OCR is responsible for enforcing Title VI of the Civil Rights Act of 1964 (Title VI), 42 U.S.C. §2000d, and its implementing regulation, 34 C.F.R. Part 100. Title VI prohibits recipients of Federal financial assistance from the Department from discriminating on the basis of race, color, or national origin.

As a recipient of Federal financial assistance from the Department, the District is subject to Title VI [Joshua Douglass, supervisory attorney, Office of Civil Rights, letter to James Cadwell, 2014.09.03].

The Chamberlain school district receives hundreds of thousands of dollars each year in Federal Impact Aid as compensation for the large number of American Indian students from families living on federal, non-tax-generating property. According to the board's June 23 minutes, as of May 31, the district had a balance of $2.66 million in its Impact Aid account.

If the OCR finds Chamberlain is violating civil rights by stifling discussion of the Lakota honor song, it can order the board to remedy the situation or lose that valuable federal funding.The OCR acts on the authority of Title VI and federal dollars. A ruling on this one point would say to Chamberlain that it has been acting in ways that could cause it to lose a big chunk of federal dollars. Thanks to the cowardly misers we send to Pierre, Chamberlain and other school districts can't afford to lose a penny. If the OCR rules in favor of Cadwell on his complaint, it will hang a sword of Dollarcles over the Chamberlain school board's heads... a sword sharpened by Republicans themselves.

The Chamberlain school board could render this complaint and this threat to its federal funding moot with six simple words: "Mr. Cadwell, the floor is yours." They could let him speak at length about the King letter, the honor song, and civil rights. They wouldn't even have to respond, just listen. Listening isn't that hard... unless it's an invitation to a conversation that you don't want to have.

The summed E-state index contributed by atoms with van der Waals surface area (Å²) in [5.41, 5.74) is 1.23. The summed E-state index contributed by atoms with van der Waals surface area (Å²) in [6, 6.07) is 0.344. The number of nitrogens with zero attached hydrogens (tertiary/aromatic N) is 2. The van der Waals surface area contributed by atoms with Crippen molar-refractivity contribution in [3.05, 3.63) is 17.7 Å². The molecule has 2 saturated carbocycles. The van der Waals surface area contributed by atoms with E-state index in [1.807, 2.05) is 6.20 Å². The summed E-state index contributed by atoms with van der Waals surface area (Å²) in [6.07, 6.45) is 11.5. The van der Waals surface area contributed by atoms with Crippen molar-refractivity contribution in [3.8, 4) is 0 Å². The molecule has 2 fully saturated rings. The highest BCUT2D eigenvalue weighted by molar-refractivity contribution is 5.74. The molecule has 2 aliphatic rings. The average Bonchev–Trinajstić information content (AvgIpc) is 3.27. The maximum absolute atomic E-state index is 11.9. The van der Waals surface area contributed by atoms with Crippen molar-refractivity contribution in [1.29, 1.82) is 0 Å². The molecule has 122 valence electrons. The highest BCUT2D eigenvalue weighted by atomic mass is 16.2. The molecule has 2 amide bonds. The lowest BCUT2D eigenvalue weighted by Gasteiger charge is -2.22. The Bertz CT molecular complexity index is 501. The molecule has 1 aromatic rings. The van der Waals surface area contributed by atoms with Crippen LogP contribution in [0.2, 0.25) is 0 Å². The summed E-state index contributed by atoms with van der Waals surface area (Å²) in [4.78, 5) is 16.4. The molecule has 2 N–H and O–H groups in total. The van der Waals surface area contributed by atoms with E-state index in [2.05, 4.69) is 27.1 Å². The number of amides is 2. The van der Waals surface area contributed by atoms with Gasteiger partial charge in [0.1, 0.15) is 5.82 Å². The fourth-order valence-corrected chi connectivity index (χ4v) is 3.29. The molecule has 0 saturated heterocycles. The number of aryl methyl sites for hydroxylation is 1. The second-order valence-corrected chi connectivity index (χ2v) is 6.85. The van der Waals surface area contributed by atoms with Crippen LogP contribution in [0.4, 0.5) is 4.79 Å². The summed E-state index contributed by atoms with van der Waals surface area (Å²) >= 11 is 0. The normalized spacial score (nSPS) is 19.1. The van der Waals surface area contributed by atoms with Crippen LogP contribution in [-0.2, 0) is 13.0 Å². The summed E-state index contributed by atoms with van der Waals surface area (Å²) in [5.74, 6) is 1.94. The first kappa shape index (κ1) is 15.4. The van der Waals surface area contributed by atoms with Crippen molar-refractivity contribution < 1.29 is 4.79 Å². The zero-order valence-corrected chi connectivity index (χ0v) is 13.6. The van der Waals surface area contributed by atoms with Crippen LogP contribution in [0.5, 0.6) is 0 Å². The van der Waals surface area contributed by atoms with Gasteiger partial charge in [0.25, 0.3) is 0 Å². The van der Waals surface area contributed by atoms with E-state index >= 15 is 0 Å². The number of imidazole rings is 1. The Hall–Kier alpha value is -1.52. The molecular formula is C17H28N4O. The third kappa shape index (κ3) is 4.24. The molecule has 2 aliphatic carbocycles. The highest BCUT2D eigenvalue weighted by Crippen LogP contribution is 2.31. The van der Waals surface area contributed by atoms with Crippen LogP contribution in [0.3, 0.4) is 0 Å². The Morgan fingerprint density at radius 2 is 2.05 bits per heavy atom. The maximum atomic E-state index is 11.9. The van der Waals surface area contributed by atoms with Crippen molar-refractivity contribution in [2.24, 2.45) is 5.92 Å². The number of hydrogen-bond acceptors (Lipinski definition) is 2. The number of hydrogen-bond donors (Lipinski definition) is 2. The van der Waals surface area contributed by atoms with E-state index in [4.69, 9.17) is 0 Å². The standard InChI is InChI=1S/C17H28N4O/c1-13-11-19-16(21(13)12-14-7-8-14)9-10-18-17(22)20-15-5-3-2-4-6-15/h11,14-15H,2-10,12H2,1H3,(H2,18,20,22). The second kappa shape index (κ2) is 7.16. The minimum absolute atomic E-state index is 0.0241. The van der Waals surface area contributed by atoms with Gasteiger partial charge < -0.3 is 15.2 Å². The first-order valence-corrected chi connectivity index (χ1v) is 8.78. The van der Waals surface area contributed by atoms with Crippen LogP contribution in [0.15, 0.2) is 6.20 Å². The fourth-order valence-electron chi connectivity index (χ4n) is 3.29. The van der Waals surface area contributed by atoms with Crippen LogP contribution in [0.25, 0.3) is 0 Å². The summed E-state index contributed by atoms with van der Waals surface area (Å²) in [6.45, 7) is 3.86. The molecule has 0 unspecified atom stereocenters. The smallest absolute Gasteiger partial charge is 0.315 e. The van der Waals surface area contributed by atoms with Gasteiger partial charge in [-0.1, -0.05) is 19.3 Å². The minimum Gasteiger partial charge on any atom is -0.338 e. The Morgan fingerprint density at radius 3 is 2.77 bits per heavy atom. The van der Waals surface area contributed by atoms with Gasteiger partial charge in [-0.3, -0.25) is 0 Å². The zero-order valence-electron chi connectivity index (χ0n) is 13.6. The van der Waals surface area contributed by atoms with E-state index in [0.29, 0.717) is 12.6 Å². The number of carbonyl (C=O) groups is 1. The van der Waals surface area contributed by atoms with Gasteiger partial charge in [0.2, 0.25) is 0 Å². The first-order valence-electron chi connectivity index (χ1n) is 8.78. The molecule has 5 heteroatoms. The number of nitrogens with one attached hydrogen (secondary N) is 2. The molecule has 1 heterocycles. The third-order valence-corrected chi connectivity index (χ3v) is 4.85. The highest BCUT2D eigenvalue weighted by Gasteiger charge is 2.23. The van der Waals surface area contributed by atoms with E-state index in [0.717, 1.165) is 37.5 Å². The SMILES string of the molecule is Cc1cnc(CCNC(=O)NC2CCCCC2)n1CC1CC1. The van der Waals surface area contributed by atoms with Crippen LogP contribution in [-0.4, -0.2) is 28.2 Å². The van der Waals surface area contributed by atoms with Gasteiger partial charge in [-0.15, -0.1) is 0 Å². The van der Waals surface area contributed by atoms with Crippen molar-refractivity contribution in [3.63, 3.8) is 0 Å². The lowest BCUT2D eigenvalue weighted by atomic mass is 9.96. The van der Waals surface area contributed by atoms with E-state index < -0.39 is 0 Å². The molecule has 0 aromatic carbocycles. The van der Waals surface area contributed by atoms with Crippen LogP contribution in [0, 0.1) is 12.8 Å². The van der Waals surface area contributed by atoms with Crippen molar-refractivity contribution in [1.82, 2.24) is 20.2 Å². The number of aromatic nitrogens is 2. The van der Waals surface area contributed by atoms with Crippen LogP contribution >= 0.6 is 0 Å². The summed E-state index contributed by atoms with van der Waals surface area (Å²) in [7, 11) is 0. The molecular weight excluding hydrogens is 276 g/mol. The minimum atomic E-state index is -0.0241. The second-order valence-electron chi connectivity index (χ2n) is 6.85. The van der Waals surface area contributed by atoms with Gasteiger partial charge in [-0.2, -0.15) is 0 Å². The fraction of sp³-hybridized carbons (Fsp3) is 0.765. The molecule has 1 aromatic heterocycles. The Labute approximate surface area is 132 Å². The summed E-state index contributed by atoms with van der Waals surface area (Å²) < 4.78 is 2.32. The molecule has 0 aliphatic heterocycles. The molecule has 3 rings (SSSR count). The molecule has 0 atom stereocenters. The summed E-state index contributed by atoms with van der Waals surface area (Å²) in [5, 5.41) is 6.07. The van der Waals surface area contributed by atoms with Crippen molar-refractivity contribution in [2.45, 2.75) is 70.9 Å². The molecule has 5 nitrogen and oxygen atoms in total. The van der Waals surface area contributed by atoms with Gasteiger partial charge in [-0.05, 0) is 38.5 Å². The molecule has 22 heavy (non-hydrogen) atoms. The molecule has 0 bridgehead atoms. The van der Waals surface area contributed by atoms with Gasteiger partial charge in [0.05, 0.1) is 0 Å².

Score another first for Rick Weiland: he is the first South Dakota politician I've ever heard referred to as "campy" and "queer." Not just campy and queer, but the campiest candidate in America and the queerest candidate in South Dakota. This is a good thing, says LGBT advocate Bil Browning:

For a straight man, Weiland is the queerest candidate in a bunch of stodgy conservative sourpusses and he's not afraid to tell anyone about his liberal plan to change the country. Weiland is tapped into what makes the LGBT community such a potent political force - the ability to be a little campy while fighting for justice for all people.

While Weiland is more than happy to talk about LGBT rights, he has zeroed in on the role of big money in politics and the damage it's causing to our government - a common refrain now from progressive politicians. Weiland, however, does it with such campy style that even the cynical find themselves falling under his spell [Bil Browning, "Rick Weiland: America's Campiest Political Candidate," The Bilerico Project, 2014.05.04].